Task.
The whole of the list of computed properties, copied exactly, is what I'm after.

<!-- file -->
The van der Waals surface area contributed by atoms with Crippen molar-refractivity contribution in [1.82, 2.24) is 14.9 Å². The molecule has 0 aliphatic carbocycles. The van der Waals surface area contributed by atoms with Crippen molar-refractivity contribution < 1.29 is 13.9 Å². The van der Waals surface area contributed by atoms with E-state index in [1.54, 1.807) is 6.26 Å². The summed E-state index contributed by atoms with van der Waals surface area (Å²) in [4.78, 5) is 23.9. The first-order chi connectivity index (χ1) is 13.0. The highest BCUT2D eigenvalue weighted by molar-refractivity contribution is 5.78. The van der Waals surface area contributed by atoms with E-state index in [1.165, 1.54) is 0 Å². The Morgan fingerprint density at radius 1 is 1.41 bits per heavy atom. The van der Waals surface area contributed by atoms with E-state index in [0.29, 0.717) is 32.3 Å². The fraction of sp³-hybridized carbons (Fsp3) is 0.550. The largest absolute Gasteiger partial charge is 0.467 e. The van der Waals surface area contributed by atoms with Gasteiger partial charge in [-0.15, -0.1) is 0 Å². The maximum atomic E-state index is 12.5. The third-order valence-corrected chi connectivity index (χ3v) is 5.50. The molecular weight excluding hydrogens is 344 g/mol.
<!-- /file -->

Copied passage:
The van der Waals surface area contributed by atoms with Crippen molar-refractivity contribution in [1.82, 2.24) is 14.9 Å². The molecule has 0 aliphatic carbocycles. The van der Waals surface area contributed by atoms with Crippen molar-refractivity contribution < 1.29 is 13.9 Å². The van der Waals surface area contributed by atoms with E-state index in [1.54, 1.807) is 6.26 Å². The summed E-state index contributed by atoms with van der Waals surface area (Å²) in [4.78, 5) is 23.9. The first-order chi connectivity index (χ1) is 13.0. The highest BCUT2D eigenvalue weighted by molar-refractivity contribution is 5.78. The van der Waals surface area contributed by atoms with E-state index in [1.165, 1.54) is 0 Å². The Morgan fingerprint density at radius 1 is 1.41 bits per heavy atom. The van der Waals surface area contributed by atoms with E-state index in [0.29, 0.717) is 32.3 Å². The fraction of sp³-hybridized carbons (Fsp3) is 0.550. The largest absolute Gasteiger partial charge is 0.467 e. The van der Waals surface area contributed by atoms with Gasteiger partial charge in [-0.15, -0.1) is 0 Å². The maximum atomic E-state index is 12.5. The third-order valence-corrected chi connectivity index (χ3v) is 5.50. The molecular weight excluding hydrogens is 344 g/mol.